In the end, I was overthinking my approach to this parable. The language was so confusing to me, Jesus’ words so seemingly at odds with my impression of Him, that I dove too deeply into the minutiae of the text. It wasn’t until I accidentally read through the text last night while looking for another passage that all the pieces finally came together.
I’ll paste the text below, then summarize my conclusions. I’d love to read your interpretation of the text as well!
Jesus told his disciples: “There was a rich man whose manager was accused of wasting his possessions. So he called him in and asked him, ‘What is this I hear about you? Give an account of your management, because you cannot be manager any longer.’
“The manager said to himself, ‘What shall I do now? My master is taking away my job. I’m not strong enough to dig, and I’m ashamed to beg— I know what I’ll do so that, when I lose my job here, people will welcome me into their houses.’
“So he called in each one of his master’s debtors. He asked the first, ‘How much do you owe my master?’
‘Nine hundred gallons of olive oil,’ he replied.
“The manager told him, ‘Take your bill, sit down quickly, and make it four hundred and fifty.’
“Then he asked the second, ‘And how much do you owe?’
‘A thousand bushels of wheat,’ he replied.
“He told him, ‘Take your bill and make it eight hundred.’
The master commended the dishonest manager because he had acted shrewdly. For the people of this world are more shrewd in dealing with their own kind than are the people of the light. I tell you, use worldly wealth to gain friends for yourselves, so that when it is gone, you will be welcomed into eternal dwellings.”
The parable opens with an antagonistic relationship between a rich man and the manager of his household. The title “rich man” is familiar; “rich men” generally don’t enter the kingdom of God. The manager is accused of wasting the rich man’s possessions, and in the next several verses we see that the manager is wasteful and dishonest. The rich man surprisingly commends the manager’s behavior; apparently shrewd, worldly people deal with each other much differently than Jesus’ disciples are to do.
It’s the last sentence of the text that threw me off for so long, and I suspect it’s what throws off other people as well. When Jesus says, “I tell you, use worldly wealth to gain friends for yourselves…” it sounds like He’s advising His followers to behave as the shrewd manager did despite contrasting the manager to the “people of the light” immediately beforehand. What I failed to note was the use of the literary device “I tell you”. In other passages of Scripture Jesus uses this phrase when he turns the situation on its head.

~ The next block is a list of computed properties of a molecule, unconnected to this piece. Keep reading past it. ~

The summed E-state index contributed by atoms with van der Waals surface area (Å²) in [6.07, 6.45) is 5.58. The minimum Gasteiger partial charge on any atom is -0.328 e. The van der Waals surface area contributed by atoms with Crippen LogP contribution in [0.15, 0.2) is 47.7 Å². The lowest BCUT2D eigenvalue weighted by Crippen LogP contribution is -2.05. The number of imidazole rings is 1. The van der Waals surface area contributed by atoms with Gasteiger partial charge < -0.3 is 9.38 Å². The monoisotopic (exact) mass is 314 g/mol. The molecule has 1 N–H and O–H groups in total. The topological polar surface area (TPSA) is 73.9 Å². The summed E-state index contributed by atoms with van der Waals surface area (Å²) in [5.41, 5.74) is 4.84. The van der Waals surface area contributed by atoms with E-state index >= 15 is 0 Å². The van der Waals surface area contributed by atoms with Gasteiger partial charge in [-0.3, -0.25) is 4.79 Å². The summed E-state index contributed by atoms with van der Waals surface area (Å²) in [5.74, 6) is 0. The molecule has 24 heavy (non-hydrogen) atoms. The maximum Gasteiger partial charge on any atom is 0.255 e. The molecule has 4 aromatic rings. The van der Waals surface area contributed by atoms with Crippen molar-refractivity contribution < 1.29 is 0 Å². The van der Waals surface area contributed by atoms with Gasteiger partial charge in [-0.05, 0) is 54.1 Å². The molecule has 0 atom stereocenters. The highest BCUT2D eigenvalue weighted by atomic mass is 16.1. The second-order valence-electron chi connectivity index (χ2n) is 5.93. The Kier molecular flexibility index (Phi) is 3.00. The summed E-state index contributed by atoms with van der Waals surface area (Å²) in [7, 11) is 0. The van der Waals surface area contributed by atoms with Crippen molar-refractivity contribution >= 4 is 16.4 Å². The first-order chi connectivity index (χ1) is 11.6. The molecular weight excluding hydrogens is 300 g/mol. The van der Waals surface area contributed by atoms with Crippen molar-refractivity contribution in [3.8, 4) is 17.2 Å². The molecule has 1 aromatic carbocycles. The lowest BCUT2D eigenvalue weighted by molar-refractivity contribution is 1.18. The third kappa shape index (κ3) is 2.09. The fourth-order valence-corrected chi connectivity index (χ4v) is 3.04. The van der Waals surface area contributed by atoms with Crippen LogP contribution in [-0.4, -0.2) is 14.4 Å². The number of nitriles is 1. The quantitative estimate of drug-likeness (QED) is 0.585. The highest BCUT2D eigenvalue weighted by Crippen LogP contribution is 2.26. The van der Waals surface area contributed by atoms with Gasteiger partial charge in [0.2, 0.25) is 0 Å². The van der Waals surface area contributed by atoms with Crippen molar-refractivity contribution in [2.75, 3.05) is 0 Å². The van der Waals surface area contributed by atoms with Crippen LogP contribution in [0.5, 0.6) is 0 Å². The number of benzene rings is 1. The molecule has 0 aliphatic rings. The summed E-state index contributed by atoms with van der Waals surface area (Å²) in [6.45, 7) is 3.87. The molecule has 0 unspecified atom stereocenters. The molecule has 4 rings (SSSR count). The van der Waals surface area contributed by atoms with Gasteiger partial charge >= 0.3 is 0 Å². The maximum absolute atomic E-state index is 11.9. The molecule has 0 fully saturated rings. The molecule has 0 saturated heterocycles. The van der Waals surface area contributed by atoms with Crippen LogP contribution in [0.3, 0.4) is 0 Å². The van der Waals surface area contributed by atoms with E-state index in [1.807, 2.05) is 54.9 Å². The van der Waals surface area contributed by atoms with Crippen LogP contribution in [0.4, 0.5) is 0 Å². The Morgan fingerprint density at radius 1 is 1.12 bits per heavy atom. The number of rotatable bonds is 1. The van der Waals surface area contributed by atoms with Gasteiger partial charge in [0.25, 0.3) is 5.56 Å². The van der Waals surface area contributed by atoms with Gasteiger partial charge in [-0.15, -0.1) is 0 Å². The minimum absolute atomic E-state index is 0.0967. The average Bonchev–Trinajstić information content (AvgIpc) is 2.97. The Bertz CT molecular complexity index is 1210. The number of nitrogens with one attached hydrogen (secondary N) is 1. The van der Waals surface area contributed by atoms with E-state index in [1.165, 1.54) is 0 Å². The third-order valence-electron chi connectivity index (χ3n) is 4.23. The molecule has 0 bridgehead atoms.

As Jesus started telling this story of a rich man and his manager, all the people in the audience would’ve been nodding right along and thinking to themselves, “Yes, I’ve seen that a hundred times. Rich guy stops paying attention and his manager takes advantage. Serves him right! I wonder where Jesus is going with this…”
Then BAM: “I tell you…” Or, with emphasis added to help you hear Jesus’ voice, “I tell you…”
As in, “Here is the world as you understand it, but I’m telling you something else…”
Other contrasting uses of “I tell you…” in Scripture include Matthew 5:28, 5:32, 6:29, 12:6, 12:36, and 19:9. In the Gospel of Matthew the phrase “I tell you” is often preceded with the word “but” to draw attention to the contrasting statement to follow. In the Gospel of Luke, on the other hand, many of the instances of “I tell you” are preceded with the words “In the same way”, to show continuity of thought. The absence of the preceding words “but” and “I tell you” creates a bit of a problem. If this were the Gospel of Matthew, the absence of “but” would indicate continuity of thought (which would throw us in a wild direction). However, without the words “In the same way” in this particular Gospel we can’t be sure whether this is a contrasting or continuing line of thought. Since a continuing line of thought would seem to contradict other teachings of Jesus I think it’s safe to assume that this particular “I tell you” indicates a contrasting thought to follow.
Here’s the final verse of the parable again: “I tell you, use worldly wealth to gain friends for yourselves, so that when it is gone, you will be welcomed into eternal dwellings.”
If Jesus is setting up a contrasting thought with the words “I tell you”, He’s telling us to behave differently than the shrewd manager; He’s flipping things on their head. But didn’t the shrewd manager make friends for himself using worldly wealth so that when it was gone he would be welcomed into a new job? Don’t Jesus’ words sound like He’s advising us to do the same thing? But that can’t be right if we agree Jesus is contrasting what the shrewd manager did with what He wants us to do…
I believe Jesus wants us to “use” our worldly wealth by giving it away rather than using it to care for ourselves. I believe that by giving our money away to those in need we are caring for God’s children and gaining a “Friend” in the Father. I believe that our worldly wealth will be “gone” when we die, not when we simply lose our jobs or go broke. And rather than be welcomed into a new job, when we die God will “welcome” us into His kingdom with the words, “Well done, thou good and faithful servant.”
So use your money to gain a Friend; give it away. Great will your reward be in heaven!
How do you interpret this parable? Are there any points in the story that are confusing to you? Do you have a different conclusion?